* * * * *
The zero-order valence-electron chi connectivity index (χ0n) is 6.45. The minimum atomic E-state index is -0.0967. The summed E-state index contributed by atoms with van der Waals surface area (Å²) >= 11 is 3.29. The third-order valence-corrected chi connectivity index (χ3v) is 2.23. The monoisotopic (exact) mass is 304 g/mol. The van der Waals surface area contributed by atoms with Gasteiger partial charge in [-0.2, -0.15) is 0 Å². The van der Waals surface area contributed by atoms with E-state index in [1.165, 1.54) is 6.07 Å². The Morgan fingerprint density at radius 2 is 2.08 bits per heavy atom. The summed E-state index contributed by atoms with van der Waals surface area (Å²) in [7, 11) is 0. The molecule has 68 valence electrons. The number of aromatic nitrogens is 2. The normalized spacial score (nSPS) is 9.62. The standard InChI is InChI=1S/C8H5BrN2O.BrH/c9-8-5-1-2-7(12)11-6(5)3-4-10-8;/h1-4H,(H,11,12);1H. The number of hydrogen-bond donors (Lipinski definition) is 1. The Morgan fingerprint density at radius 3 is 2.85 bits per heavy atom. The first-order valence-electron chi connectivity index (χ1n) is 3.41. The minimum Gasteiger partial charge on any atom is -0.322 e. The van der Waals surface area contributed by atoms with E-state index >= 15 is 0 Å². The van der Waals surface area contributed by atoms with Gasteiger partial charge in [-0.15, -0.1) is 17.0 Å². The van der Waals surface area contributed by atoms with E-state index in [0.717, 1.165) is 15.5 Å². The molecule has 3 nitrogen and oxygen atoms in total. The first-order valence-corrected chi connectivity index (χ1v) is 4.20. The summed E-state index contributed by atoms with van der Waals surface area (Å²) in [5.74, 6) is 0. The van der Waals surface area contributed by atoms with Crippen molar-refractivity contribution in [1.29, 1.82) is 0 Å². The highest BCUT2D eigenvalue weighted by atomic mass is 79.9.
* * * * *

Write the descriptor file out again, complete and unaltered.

The zero-order valence-electron chi connectivity index (χ0n) is 6.45. The minimum atomic E-state index is -0.0967. The summed E-state index contributed by atoms with van der Waals surface area (Å²) >= 11 is 3.29. The third-order valence-corrected chi connectivity index (χ3v) is 2.23. The monoisotopic (exact) mass is 304 g/mol. The van der Waals surface area contributed by atoms with Gasteiger partial charge in [-0.2, -0.15) is 0 Å². The van der Waals surface area contributed by atoms with E-state index in [1.165, 1.54) is 6.07 Å². The Morgan fingerprint density at radius 2 is 2.08 bits per heavy atom. The summed E-state index contributed by atoms with van der Waals surface area (Å²) in [7, 11) is 0. The molecule has 68 valence electrons. The number of aromatic nitrogens is 2. The normalized spacial score (nSPS) is 9.62. The standard InChI is InChI=1S/C8H5BrN2O.BrH/c9-8-5-1-2-7(12)11-6(5)3-4-10-8;/h1-4H,(H,11,12);1H. The number of hydrogen-bond donors (Lipinski definition) is 1. The Morgan fingerprint density at radius 3 is 2.85 bits per heavy atom. The first-order valence-electron chi connectivity index (χ1n) is 3.41. The minimum Gasteiger partial charge on any atom is -0.322 e. The van der Waals surface area contributed by atoms with E-state index >= 15 is 0 Å². The van der Waals surface area contributed by atoms with Gasteiger partial charge in [-0.15, -0.1) is 17.0 Å². The van der Waals surface area contributed by atoms with E-state index in [0.717, 1.165) is 15.5 Å². The molecule has 3 nitrogen and oxygen atoms in total. The first-order valence-corrected chi connectivity index (χ1v) is 4.20. The summed E-state index contributed by atoms with van der Waals surface area (Å²) in [5.74, 6) is 0. The van der Waals surface area contributed by atoms with Crippen molar-refractivity contribution in [1.29, 1.82) is 0 Å². The highest BCUT2D eigenvalue weighted by atomic mass is 79.9.